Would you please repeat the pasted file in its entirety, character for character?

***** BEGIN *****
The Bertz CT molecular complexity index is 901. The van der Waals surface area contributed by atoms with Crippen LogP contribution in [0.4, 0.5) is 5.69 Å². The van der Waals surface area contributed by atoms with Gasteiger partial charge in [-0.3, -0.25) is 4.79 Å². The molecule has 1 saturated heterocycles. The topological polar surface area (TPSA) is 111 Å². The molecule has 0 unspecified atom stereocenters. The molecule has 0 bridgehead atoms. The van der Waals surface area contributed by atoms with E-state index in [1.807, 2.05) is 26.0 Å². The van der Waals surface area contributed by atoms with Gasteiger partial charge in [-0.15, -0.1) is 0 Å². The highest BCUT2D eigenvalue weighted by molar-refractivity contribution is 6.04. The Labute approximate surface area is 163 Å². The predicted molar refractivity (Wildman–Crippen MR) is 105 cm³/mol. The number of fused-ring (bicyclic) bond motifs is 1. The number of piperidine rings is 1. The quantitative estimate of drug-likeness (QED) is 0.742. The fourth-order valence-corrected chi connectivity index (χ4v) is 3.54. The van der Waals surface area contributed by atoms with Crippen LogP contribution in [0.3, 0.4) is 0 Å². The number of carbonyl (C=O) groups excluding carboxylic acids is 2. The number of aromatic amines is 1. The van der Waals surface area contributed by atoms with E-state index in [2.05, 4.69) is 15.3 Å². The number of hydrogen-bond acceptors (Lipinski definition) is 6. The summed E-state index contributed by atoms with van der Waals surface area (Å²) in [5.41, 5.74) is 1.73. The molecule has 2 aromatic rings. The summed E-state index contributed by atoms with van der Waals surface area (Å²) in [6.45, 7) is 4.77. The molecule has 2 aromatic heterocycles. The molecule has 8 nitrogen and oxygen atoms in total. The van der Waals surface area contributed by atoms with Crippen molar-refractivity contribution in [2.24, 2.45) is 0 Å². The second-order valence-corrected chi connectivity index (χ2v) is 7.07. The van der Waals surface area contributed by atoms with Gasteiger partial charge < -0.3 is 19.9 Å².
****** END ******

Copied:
The Bertz CT molecular complexity index is 901. The van der Waals surface area contributed by atoms with Crippen LogP contribution in [0.4, 0.5) is 5.69 Å². The van der Waals surface area contributed by atoms with Gasteiger partial charge in [-0.3, -0.25) is 4.79 Å². The molecule has 1 saturated heterocycles. The topological polar surface area (TPSA) is 111 Å². The molecule has 0 unspecified atom stereocenters. The molecule has 0 bridgehead atoms. The van der Waals surface area contributed by atoms with E-state index in [1.807, 2.05) is 26.0 Å². The van der Waals surface area contributed by atoms with Gasteiger partial charge in [-0.15, -0.1) is 0 Å². The highest BCUT2D eigenvalue weighted by molar-refractivity contribution is 6.04. The Labute approximate surface area is 163 Å². The predicted molar refractivity (Wildman–Crippen MR) is 105 cm³/mol. The number of fused-ring (bicyclic) bond motifs is 1. The number of piperidine rings is 1. The quantitative estimate of drug-likeness (QED) is 0.742. The fourth-order valence-corrected chi connectivity index (χ4v) is 3.54. The van der Waals surface area contributed by atoms with Crippen LogP contribution in [0.3, 0.4) is 0 Å². The number of carbonyl (C=O) groups excluding carboxylic acids is 2. The number of aromatic amines is 1. The van der Waals surface area contributed by atoms with E-state index in [2.05, 4.69) is 15.3 Å². The number of hydrogen-bond acceptors (Lipinski definition) is 6. The summed E-state index contributed by atoms with van der Waals surface area (Å²) in [5.41, 5.74) is 1.73. The molecule has 2 aromatic rings. The summed E-state index contributed by atoms with van der Waals surface area (Å²) in [6.45, 7) is 4.77. The molecule has 2 aromatic heterocycles. The molecule has 8 nitrogen and oxygen atoms in total. The van der Waals surface area contributed by atoms with Crippen molar-refractivity contribution in [2.24, 2.45) is 0 Å². The second-order valence-corrected chi connectivity index (χ2v) is 7.07. The van der Waals surface area contributed by atoms with Gasteiger partial charge < -0.3 is 19.9 Å².